• Adm. Philip S. Davidson, USN, commander of the U.S. Indo-Pacific Command, describes the command's new cyber challenges and policy at TechNet Asia Pacific 2018 in Honolulu.
     Adm. Philip S. Davidson, USN, commander of the U.S. Indo-Pacific Command, describes the command's new cyber challenges and policy at TechNet Asia Pacific 2018 in Honolulu.

Cyber Assumes New Role in U.S. Indo-Pacific Command

The Cyber Edge
November 14, 2018
By Robert K. Ackerman
E-mail About the Author

The U.S. military in the largest area of operation is set to flex its digital muscles.


The U.S. Indo-Pacific Command (INDOPACOM) is seeking the capabilities and enabling technologies to conduct “full-spectrum cyber operations” in its vast region of responsibility, according to its commander. Adm. Philip S. Davidson, USN, commander of the U.S. Indo-Pacific Command, described this new cyber push at the keynote luncheon on the first day of AFCEA’s TechNet Asia-Pacific 2018, held November 14-16 in Honolulu.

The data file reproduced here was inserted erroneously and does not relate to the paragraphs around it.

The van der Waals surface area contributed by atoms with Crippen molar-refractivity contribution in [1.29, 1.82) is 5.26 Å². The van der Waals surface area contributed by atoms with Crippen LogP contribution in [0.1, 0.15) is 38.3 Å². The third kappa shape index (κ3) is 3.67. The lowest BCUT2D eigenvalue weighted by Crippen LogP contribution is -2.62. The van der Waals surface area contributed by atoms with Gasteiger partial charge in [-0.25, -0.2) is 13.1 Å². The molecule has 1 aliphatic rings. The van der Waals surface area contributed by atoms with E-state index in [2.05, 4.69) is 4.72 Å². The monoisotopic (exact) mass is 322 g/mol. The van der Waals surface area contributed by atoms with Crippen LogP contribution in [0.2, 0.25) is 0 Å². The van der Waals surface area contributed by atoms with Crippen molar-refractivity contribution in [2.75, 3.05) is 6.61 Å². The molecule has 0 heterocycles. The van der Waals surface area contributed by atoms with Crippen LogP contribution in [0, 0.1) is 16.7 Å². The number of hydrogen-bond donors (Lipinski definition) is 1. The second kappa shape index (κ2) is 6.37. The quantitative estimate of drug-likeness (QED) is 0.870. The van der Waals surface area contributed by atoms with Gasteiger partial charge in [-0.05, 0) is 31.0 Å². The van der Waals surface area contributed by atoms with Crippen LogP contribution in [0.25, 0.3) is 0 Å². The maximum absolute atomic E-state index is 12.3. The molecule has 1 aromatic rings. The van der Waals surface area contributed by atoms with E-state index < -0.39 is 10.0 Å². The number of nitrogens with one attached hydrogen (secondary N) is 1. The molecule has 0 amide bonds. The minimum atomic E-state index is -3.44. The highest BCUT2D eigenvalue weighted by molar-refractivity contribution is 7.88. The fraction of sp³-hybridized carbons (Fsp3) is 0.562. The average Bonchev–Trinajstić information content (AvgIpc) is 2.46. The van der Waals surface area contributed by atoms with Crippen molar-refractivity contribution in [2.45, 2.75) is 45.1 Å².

Adm. Davidson said, “I am looking for … all those pieces that let us plan, integrate, synchronize, direct, monitor and assess and plan full-spectrum cyberspace operations—all those technologies that let us protect and enable our decision superiority while holding our adversaries’ information and decision-making capability at risk.”

He also called for “improved collective cybersecurity” along with the ability for coalition partners to work together in cyberspace operations. “Everything we do at INDOPACOM hinges on seamless integration with our allies and partners, so include in your planning ways to focus on interoperability,” he told industry members. He also warned against offering “U.S.-only solutions.”

Addressing cyberspace threats will require a “whole of society approach” that will entail working with industry, all levels of government and allies. He offered as an example how INDOPACOM is working with the Department of Homeland Security, the private sector and state and local government to help protect Hawaii’s critical infrastructure. The command’s mission assurance is highly dependent on the state’s infrastructure and utilities, and a targeted attack on any of them could severely degrade its ability to protect the homeland and project force in the Indo-Pacific region, the admiral emphasized.

“Our cyber adversaries seek to infiltrate our critical infrastructure, including our electrical grid, so that in some future conflict they might have the opportunity to shut down the nerve center of American energy and our way of life,” he pointed out. “Our digital adversaries are taking advantage of all of us.”

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